Vol. 1, No. 8 (May 15, 2008)

Azerbaijanis and the allied victory over fascism in World War II

Gurban Mammadov
Senior Lecturer
Baku State University

Although most of the focus on Victory Day this year as in earlier times has been elsewhere, Azerbaijan played an important role during World War II not only as an object of interest by Germany’s high command but also as a source of oil and personnel for the Red Army that ultimately drove German forces out of the Soviet Union and Eastern Europe and defeated the Third Reich, as well as an important participant in Moscow’s occupation of Azerbaijani territories in northern Iran.

When Germany invaded the Soviet Union in 1941, Hitler hoped to seize Azerbaijan and its immense oil resources, the possession of which would then allow him to occupy Central Asia and create a German client state to be known as Greater Turkestan of which Azerbaijan itself was to be a part.  That German plan, code named Edelweiss, called for the occupation of Baku by September 25, 1941, after which Azerbaijan’s oil reserves were to be controlled by Germany’s Continental Oil Society. 

During the course of the war, Azerbaijan provided both oil and personnel for the Soviet Union.  In many respects, the outcome of the war was entirely dependent on fuel supplies for the army.  Over four years, Azerbaijan produced 75 million tons of oil, 75 percent of all Soviet output, and refined 85 to 90 percent of all the gasoline the Red Army used.

At the same time, more than 700,000 Azerbaijanis joined the Soviet military during the war.  Of these, more than 10,000 were women.  Many Azerbaijani soldiers and officers were decorated for their contribution to the defense of the Soviet Union and then the liberation of Eastern Europe.  But tragically, more than half of the total – 420,000 – perished in the fighting.  In addition, hundreds of thousands of Azerbaijanis at home made various contributions to the war effort, manning defense factories, organizing hospitals, and the like.  

But Azerbaijan’s contribution to the war effort was not limited to oil and manpower.  The republic produced 130 diffeerent weapons systems and their components, including the Katyusha rocket and the YAK-3 fighter aircraft.  And it supplied the front with 15 kilograms of gold, 952 kilograms of silver, and 125 train loads of warm clothes.  

During the course of the conflict, Moscow dispatched Azerbaijani officials to various parts of the USSR to fill in for those who had left for the front.  Aziz Aliyev, for example, came from Azerbaijan and helped organize Daghestan and other regions of the North Caucasus.  In large part because of his work, the nations of the eastern portion of that region were not deported to Central Asia as so many others in the western part of the North Caucasus were at the end of the war.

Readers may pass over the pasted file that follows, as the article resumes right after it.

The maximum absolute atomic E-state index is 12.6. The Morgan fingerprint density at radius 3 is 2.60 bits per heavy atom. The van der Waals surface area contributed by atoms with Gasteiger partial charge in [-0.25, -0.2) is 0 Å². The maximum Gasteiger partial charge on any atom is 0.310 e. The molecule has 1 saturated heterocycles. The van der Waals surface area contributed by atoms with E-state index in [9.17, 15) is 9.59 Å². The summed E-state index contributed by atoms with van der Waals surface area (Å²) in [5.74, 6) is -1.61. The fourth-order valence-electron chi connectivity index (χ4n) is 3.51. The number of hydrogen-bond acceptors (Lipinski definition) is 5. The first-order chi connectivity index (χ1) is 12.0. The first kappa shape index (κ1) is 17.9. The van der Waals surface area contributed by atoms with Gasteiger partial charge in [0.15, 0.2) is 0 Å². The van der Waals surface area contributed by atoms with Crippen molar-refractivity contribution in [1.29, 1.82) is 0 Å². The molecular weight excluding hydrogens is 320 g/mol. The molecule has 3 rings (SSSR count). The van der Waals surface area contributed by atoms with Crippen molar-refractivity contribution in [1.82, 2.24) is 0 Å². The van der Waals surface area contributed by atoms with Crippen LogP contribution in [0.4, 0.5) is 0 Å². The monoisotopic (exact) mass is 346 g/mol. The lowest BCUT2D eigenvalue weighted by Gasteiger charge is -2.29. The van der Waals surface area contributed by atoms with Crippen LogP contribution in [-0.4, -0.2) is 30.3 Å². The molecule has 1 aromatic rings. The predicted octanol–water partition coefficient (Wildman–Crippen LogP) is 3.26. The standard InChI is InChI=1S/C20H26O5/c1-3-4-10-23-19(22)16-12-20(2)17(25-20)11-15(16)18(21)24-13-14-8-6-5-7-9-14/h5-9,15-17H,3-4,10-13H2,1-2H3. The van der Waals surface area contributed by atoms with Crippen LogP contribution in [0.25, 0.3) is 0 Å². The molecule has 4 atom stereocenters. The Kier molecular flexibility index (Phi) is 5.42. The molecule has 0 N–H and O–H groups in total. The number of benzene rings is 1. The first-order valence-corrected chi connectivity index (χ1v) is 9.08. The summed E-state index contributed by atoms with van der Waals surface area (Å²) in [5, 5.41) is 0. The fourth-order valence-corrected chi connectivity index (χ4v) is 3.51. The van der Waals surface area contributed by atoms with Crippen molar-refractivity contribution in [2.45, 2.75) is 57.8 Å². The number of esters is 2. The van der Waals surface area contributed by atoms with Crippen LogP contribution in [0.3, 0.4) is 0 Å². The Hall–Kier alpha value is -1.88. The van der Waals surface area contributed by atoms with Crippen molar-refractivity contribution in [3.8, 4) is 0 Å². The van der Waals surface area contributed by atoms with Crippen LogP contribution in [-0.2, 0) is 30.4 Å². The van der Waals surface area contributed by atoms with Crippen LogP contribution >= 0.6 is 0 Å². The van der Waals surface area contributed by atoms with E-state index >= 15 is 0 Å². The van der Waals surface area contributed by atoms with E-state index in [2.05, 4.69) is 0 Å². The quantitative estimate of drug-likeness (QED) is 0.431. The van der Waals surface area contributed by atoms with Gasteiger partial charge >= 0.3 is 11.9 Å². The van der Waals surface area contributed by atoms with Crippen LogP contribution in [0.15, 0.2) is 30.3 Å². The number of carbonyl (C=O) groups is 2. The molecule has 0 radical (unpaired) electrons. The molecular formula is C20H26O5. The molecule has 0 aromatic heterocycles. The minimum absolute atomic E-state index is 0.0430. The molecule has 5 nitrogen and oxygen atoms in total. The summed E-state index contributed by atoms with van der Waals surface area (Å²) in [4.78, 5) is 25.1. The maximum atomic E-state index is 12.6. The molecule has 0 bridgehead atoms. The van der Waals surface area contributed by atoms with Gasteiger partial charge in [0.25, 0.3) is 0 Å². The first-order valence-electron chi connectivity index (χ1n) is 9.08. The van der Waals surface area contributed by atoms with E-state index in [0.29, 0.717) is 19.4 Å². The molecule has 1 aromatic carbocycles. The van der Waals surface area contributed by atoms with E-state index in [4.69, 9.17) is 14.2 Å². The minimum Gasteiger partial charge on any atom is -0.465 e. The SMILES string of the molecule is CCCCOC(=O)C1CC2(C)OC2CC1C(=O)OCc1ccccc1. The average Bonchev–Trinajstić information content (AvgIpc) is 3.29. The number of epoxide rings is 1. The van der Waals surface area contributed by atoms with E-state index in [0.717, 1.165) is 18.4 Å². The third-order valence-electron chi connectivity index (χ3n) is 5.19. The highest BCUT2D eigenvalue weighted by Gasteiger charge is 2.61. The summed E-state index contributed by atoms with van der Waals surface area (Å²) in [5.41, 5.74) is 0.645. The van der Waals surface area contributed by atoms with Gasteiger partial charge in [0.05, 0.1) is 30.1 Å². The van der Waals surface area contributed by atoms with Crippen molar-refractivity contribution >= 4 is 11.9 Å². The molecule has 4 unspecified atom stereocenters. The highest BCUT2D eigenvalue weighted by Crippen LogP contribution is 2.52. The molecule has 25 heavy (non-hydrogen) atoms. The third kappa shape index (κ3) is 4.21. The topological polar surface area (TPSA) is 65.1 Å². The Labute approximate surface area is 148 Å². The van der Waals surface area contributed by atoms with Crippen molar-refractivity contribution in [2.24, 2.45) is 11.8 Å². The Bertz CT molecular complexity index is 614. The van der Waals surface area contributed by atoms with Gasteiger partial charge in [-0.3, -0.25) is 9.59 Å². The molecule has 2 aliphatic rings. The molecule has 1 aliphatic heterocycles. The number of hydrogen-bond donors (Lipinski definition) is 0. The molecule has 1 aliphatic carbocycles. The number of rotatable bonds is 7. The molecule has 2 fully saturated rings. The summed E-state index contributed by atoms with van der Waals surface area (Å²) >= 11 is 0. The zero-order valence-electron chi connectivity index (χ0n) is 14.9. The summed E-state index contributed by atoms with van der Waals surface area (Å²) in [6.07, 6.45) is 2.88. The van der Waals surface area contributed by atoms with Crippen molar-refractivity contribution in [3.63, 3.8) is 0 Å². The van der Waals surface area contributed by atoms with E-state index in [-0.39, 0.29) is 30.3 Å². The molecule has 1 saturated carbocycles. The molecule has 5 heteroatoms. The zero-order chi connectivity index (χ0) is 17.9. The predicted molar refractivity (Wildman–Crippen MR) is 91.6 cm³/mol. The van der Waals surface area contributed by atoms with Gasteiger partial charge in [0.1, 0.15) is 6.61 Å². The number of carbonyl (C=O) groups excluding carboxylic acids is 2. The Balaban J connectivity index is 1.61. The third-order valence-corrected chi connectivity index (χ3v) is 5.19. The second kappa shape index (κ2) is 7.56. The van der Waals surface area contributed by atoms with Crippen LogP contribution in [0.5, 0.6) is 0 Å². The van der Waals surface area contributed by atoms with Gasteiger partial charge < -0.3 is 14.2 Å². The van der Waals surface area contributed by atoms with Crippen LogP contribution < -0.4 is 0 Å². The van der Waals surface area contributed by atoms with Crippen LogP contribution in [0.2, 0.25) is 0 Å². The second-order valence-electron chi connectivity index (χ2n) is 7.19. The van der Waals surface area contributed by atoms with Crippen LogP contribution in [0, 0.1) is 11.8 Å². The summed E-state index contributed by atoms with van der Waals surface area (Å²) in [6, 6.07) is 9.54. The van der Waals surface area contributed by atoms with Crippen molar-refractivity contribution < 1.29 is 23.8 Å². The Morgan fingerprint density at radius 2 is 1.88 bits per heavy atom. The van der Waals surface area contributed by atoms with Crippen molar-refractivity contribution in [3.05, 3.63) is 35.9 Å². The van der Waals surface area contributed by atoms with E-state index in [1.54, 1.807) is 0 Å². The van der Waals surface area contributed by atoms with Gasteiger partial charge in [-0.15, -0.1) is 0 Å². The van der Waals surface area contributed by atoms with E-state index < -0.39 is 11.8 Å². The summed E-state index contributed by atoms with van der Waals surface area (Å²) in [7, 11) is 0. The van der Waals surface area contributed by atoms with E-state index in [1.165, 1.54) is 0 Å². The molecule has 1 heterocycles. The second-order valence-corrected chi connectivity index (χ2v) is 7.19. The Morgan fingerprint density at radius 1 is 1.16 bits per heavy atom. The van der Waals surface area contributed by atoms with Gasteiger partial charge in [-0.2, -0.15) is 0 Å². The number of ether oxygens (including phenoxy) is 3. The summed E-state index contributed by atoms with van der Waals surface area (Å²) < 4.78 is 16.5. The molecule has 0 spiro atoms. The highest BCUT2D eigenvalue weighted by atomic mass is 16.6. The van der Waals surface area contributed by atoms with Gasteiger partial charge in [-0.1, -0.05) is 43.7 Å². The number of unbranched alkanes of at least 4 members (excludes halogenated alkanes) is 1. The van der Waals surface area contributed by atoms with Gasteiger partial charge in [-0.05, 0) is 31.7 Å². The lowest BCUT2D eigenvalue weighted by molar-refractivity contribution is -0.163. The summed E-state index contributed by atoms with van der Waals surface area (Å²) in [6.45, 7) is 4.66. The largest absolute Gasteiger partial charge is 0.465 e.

Azerbaijan also played a key role as a republic during the war.  On the one hand, when German forces approached the North Caucasus, Moscow organized a defensive region centered on Baku.  Azerbaijani units made a major contribution to the liberation of the North Caucasus.  And on the other, Azerbaijan was the jumping off point for the Soviet Union’s occupation of Northern Azerbaijan, a step intended to deny the Germans Iranian oil and one that led both to the creation of the Democratic Republic of Azerbaijan and in 1946 triggered the beginning of the Cold War. [1]  

Azerbaijanis also took part in the partisan and anti-fascist resistance movements throughout Europe.  In the spring of 1942, for example, Hadi Giyasbayov and Mirzakhan Mammadov escaped from a Nazi camp and joined the underground.  Vilayat Guseynov was among the partisans who arrested Mussolini.  And Akhmadiyya Dzhabrayilov participated in the French resistance and was subsequently given that country’s highest military medal.  

But far and away the most famous Azerbaijani partisan was Mekhdi Guseynzade, who used the nom de guerre Mikhailo.  He joined the Yugoslav partisans in 1942 and in the course of the fighting killed more than 1,000 German officers.  In an effort to capture him, the Nazis put an enormous price on his head.  In 1957, he was posthumously named a Hero of the Soviet Union.  

Like other peoples who defeated fascism in World War II, Azerbaijanis every year recall that conflict and the sacrifices they and others made for victory.  And more than many, Azerbaijanis know that they made an incalculable contribution to that victory, something that all of them are now and always will be extremely proud of.  


Гасанлы, Джамиль (2006).  СССР-Иран. Азербайджанский кризис и начало холодной войны, 1941-1946, Москва: Герои Отечества.


[1] On this complicated issue, see what is now the definitive work on the subject by Azerbaijani historian Gasanly (2006).